Women are constantly—constantly—subjected to a broad and public discussion about how they are and are not allowed to have sex, or enjoy sex, or think about sex. All women enjoy oral! But if you just do it long enough and hard enough, they’ll come from vaginal, too! Women don’t get off on images of hot people, having hot sex; they only like textual descriptions of love and romance! Straight women only desire manly, manly muscle-bound manly men! A feminist woman could never want to be tied up and flogged! Dominant women are all crazed maneaters with limp, pushover male partners! Butch or femme? So she’s the man, in the relationship? Do you just like, eat each other out in heels all day or—fisting?! And, I mean, you must like anal; all women like anal—unless you’re a lesbian—except no women like anal, because anal is what gay dudes do with each other, and also it’s gross because that’s where the poop comes out. That woman will give it up to absolutely anyone. I can’t imagine a woman looking like that ever having sex with anyone. That woman is so uptight; what she needs is a—
This shit? Makes me sick. And I hear it all the time. And a lot of the time, I hear it from other women.
Sure, men have a really intense interest in controlling and dictating how women do and do not experience desire, that’s old news; but—and this alarms me just as much if not more—so do other women. For example: consider the Wikipedia article on Tribadism (contains NSFW images). If you’re not familiar with the term, it’s the more-or-less parallel term, for women, to frottage, for men: i.e., focused genital rubbing for the purposes of having totally rad orgasms. Tribadism is sometimes referred to as scissoring (though scissoring is used sometimes to describe a very specific position [image, NSFW], as well as tribadism in general; this leads to confusion). The Wikipedia article notes that “Some lesbian and bisexual women… feel that [the scissoring position] is not representative of lesbian sexual practices and is more attributable to the male fantasies of the heterosexual porn industry,” and that it is “a position debated among lesbians.” It also quotes The Raw Story in order to note that “Whether [the scissoring position] describes a traditional or even common lesbian act remains up for debate.” All of this is of course perfectly true: most women who have sex with women, like other human beings, do things in bed that others don’t; many women who have sex with women, like other human beings, aren’t into doing stuff in bed that others are just totally nuts about. But it’s very interesting to note that the Wikipedia article on a sex act performed between women reflects some pretty substantial anxiety whether or not that sex act is mainstream.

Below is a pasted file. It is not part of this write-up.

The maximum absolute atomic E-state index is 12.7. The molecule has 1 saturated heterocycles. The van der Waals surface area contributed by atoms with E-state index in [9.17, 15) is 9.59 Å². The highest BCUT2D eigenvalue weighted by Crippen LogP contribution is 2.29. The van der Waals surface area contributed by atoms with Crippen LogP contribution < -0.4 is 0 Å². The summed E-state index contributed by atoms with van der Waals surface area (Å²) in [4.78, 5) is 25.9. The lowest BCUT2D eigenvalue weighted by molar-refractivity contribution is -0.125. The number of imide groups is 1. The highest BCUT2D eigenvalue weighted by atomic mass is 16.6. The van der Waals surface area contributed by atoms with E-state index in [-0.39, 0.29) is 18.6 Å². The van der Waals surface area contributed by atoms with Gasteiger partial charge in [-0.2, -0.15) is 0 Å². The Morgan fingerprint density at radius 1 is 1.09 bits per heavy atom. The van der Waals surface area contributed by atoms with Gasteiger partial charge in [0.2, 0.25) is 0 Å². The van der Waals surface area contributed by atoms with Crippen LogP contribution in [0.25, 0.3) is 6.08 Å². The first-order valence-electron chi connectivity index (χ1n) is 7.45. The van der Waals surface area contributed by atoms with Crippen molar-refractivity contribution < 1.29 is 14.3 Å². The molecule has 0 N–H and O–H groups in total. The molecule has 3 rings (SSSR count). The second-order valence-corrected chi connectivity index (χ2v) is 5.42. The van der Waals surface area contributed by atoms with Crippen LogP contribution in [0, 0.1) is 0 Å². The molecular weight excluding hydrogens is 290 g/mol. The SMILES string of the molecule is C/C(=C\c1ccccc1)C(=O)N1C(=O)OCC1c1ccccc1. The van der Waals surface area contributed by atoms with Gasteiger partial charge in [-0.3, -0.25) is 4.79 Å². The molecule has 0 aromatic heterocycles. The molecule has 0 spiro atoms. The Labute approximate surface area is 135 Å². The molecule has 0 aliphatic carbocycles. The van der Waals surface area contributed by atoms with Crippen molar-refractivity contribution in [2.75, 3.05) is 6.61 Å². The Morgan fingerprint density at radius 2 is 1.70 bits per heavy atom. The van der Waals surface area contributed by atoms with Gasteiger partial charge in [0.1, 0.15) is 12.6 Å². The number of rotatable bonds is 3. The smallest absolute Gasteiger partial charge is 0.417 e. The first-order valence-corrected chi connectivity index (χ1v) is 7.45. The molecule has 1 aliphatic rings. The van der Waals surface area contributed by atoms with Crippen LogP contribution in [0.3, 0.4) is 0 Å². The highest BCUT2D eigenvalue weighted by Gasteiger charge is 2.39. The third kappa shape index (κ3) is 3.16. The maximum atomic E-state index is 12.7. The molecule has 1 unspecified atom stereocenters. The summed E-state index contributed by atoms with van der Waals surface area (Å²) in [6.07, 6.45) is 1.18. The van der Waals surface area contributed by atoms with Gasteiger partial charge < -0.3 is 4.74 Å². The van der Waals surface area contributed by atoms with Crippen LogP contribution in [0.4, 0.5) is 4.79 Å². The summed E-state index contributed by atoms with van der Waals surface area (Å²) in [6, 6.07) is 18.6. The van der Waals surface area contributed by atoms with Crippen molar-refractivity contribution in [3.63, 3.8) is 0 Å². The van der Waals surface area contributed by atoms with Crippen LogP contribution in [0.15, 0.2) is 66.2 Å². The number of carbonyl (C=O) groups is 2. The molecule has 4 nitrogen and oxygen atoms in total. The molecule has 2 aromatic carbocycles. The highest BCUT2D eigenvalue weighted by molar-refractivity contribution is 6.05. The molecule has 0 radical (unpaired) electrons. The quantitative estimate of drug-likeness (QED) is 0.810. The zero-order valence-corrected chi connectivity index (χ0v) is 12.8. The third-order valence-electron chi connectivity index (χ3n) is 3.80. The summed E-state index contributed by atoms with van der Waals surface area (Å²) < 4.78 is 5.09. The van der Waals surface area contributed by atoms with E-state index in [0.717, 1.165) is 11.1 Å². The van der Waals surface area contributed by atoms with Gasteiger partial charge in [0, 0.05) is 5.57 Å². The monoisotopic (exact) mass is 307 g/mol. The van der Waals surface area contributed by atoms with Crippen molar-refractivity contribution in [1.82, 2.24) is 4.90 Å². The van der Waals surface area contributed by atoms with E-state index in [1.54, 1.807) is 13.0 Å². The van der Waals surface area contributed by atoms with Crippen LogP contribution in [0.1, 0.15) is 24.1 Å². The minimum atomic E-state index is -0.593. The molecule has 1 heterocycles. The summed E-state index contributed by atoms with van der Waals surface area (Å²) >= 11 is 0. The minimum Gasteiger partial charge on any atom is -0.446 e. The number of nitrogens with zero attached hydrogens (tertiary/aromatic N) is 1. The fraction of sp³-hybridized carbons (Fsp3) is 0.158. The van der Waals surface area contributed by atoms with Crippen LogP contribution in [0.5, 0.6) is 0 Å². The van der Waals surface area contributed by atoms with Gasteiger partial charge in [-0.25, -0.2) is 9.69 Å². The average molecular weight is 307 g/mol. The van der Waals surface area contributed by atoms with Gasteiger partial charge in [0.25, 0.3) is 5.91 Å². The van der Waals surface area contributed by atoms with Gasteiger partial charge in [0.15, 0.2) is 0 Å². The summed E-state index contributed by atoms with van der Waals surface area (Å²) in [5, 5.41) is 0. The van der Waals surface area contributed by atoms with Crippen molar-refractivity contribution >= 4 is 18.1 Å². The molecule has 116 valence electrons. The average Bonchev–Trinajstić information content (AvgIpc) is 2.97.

Isn’t that interesting? Yeah, I think it’s real fucking interesting.